David Brooks makes an argument for having a sensible perspective on politics:

… Then there are those who look to politics for identity. They treat their partisan affiliation as a form of ethnicity. These people drive a lot of talk radio and television. Not long ago, most intelligent television talk was not about politics. Shows would put interesting people together, like Woody Allen with Billy Graham (check it out on YouTube), and they’d discuss anything under the sun.

Now most TV and radio talk is minute political analysis, while talk of culture has shriveled. This change is driven by people who, absent other attachments, have fallen upon partisanship to give them a sense of righteousness and belonging….

I figure that unless you are in the business of politics, covering it or columnizing about it, politics should take up maybe a tenth corner of a good citizen’s mind. The rest should be philosophy, friendship, romance, family, culture and fun. I wish our talk-show culture reflected that balance, and that the emotional register around politics were more in keeping with its low but steady nature.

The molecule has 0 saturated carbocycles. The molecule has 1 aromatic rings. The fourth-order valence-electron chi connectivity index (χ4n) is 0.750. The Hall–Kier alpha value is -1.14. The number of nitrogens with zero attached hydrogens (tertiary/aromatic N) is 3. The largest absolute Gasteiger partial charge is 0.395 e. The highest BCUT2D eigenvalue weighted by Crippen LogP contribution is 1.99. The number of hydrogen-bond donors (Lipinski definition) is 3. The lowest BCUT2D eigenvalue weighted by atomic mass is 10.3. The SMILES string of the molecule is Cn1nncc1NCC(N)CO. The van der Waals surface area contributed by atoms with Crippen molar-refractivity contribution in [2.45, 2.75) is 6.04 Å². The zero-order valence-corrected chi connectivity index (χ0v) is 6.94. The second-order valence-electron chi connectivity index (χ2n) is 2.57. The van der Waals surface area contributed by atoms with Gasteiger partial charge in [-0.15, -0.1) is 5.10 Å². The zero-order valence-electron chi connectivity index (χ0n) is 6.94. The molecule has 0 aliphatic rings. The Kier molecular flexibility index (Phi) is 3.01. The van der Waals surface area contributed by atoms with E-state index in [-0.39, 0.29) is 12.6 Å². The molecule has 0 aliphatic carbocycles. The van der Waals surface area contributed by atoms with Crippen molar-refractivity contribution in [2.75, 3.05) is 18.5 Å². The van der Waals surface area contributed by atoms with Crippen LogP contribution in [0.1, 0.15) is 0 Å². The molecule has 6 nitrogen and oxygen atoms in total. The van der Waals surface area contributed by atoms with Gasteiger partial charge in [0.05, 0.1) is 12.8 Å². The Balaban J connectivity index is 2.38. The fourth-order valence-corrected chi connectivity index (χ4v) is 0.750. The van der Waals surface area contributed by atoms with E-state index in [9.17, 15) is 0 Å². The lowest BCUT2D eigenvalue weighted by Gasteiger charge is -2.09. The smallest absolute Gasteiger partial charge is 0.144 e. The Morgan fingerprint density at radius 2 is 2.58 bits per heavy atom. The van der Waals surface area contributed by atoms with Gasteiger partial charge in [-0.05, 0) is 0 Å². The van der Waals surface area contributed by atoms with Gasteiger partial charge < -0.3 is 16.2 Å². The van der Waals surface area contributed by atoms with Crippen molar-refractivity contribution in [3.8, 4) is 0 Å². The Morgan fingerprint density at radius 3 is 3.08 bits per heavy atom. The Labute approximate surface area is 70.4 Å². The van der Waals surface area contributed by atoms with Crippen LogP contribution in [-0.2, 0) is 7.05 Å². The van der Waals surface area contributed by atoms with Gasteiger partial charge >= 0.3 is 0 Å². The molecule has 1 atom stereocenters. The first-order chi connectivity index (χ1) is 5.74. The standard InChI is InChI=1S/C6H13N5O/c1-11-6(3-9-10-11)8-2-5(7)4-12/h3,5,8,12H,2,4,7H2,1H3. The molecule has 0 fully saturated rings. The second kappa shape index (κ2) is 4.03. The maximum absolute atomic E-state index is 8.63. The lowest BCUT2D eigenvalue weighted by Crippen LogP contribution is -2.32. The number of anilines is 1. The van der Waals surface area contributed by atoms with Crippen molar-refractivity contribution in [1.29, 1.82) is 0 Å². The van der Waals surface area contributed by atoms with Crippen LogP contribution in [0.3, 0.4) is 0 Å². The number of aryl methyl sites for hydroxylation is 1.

That sounds good. Do watch that Woody Allen/Billy Graham clip. It would be great to see more stuff like that.

And Lord knows I’ve had enough of the tribal types who define themselves in terms of their partisan affiliations.

But… as I look around me today, when people aren’t talking about politics, it seems they’re talking about reality TV, sports or what some celebrity wore to some self-congratulatory entertainement awards ceremony. Mostly sports. (There were two stories on the front page of The State today. Two. Most of the rest of the space was taken up by sports promos and a picture of a Christmas tree.)

If we pull back on the politics, we can’t really expect the vacuum to be filled by Dick Cavett-type conversation.

Not from what I’ve seen.

Haley’s backing of strong-mayor shows laudable consistency

Still catching up with news from over the long weekend. I was fighting a cold, and did not leave the house from Wednesday afternoon until this morning. Nor did I blog (did ya notice?) or even read news, which might have tempted me to blog, which I did not feel up to (or, as the pedants would have it, up to which I did not feel).

So I’m only now reacting to this:

Gov. Nikki Haley has come out in support of Columbia’s strong mayor referendum, which will be decided on Tuesday, after discussing the issue with Mayor Steve Benjamin.

A mailer explaining her position was sent to residents late this week.